To say that fans are excited for Geoff Collins’ first season as head coach is an understatement. According to Tech’s athletic department, when football season tickets went on-sale for the 2019 season on Monday, Tech sold 81 percent more tickets on the first day of sales than they did in 2018, with 20 percent of season ticket sales accounted for by buyers who had not held season tickets in the previous season. But the same week that Tech fans enthusiastically threw money at Todd Stansbury, a quiet piece of news betraying the seemingly boundless optimism towards Collins’ approaching tenure as head coach emerged — All-ACC guard Parker Braun would be leaving the program as a graduate transfer. Braun’s departure was a subtle reminder of the dark side of regime changes, and not everything about bringing in a new coach represents positive change.
Braun had been arguably both Tech’s best player and its most consistent for the past two seasons. Braun had started thirty-two consecutive games for Tech, achieving All-ACC honors in back-to-back seasons and served as Tech’s lone first-team All-ACC representative in 2018. Braun was undoubtedly one of the finest offensive linemen to play at The Flats in the Paul Johnson era, but that distinction will not continue into the Collins era.
Braun’s transfer serves as a sobering reminder of all that a regime change involves — including the negative. Braun is likely the first of many names to leave Tech; as Collins institutes a new staff, a new offensive scheme and likely a new defensive scheme, many players who were recruited to fit the mold of Johnson’s triple-option offense and former DC Nate Woody’s 3-4 defense have found themselves in flux. Many Johnson-era products with remaining eligibility very well may choose to take their talents elsewhere, either to other option schools or to places where there may be a better fit.
In the coming months, Tech will — like many other programs who participated in this year’s coaching carousel — see a number of significant and even familiar names likely depart the program. Braun illustrates that kind of talent drain perfectly; as Tech’s most exemplary player from the past two seasons and a rising senior, he represents a significant loss for the program. Braun may have had any number of reasons for wishing to transfer, and as a graduate transfer he would have been able to do so without significant obstacles from the NCAA regardless of the circumstances, but Johnson’s departure undoubtedly played a significant role in choosing to take his talents elsewhere.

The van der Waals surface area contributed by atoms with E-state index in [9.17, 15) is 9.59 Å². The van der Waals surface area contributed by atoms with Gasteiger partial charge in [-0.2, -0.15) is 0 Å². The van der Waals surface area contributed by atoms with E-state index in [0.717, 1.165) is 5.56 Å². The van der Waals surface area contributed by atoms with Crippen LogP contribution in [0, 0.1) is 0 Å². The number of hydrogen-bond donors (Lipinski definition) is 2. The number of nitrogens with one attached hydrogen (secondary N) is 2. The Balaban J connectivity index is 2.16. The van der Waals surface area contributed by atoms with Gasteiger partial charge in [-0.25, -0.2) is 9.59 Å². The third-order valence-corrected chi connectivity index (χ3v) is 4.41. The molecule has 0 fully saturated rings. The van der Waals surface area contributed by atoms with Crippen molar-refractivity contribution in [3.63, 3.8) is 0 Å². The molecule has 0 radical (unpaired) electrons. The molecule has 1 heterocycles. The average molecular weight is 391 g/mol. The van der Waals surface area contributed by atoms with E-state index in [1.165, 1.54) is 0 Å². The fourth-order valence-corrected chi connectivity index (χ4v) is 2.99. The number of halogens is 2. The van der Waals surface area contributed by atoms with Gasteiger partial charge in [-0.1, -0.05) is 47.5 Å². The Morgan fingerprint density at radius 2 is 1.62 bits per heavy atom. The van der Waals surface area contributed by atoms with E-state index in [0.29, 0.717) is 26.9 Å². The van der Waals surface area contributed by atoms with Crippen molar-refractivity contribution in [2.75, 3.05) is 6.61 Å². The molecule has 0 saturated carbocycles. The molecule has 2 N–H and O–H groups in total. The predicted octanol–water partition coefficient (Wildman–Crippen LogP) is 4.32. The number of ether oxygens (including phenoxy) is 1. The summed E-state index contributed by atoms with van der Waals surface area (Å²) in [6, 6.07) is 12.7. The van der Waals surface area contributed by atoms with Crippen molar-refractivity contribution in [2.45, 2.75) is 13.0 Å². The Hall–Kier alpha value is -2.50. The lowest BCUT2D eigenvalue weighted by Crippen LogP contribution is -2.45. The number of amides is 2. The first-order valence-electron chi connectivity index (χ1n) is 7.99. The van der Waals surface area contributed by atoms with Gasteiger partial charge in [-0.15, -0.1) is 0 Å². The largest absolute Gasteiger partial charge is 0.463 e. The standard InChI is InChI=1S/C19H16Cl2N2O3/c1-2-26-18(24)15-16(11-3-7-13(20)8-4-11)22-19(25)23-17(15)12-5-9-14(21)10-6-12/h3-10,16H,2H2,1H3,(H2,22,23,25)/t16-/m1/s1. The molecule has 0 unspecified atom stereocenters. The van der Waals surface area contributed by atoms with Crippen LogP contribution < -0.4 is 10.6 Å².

As a fan, it can be disappointing to watch your favorite players, the building blocks of memorable seasons past, up and leave. But change — in football as in all things — is inevitable, and spectators are best served by embracing the change and looking to the future while reminiscing fondly on the past. Wish favorite players well as they announce their transfers, cheer them on in their future endeavours and remember well the glories of the past won — but know that such changes are for the best for all involved parties. Athlete departures give student athletes the ability to chase better opportunities elsewhere, while giving coaches the freedom to recruit fresh talent for the school.
Still, it is difficult to say farewell to such talented players as Braun. But say farewell we must. Cheers to a dedicated and hardworking student athlete, who deserves nothing but success.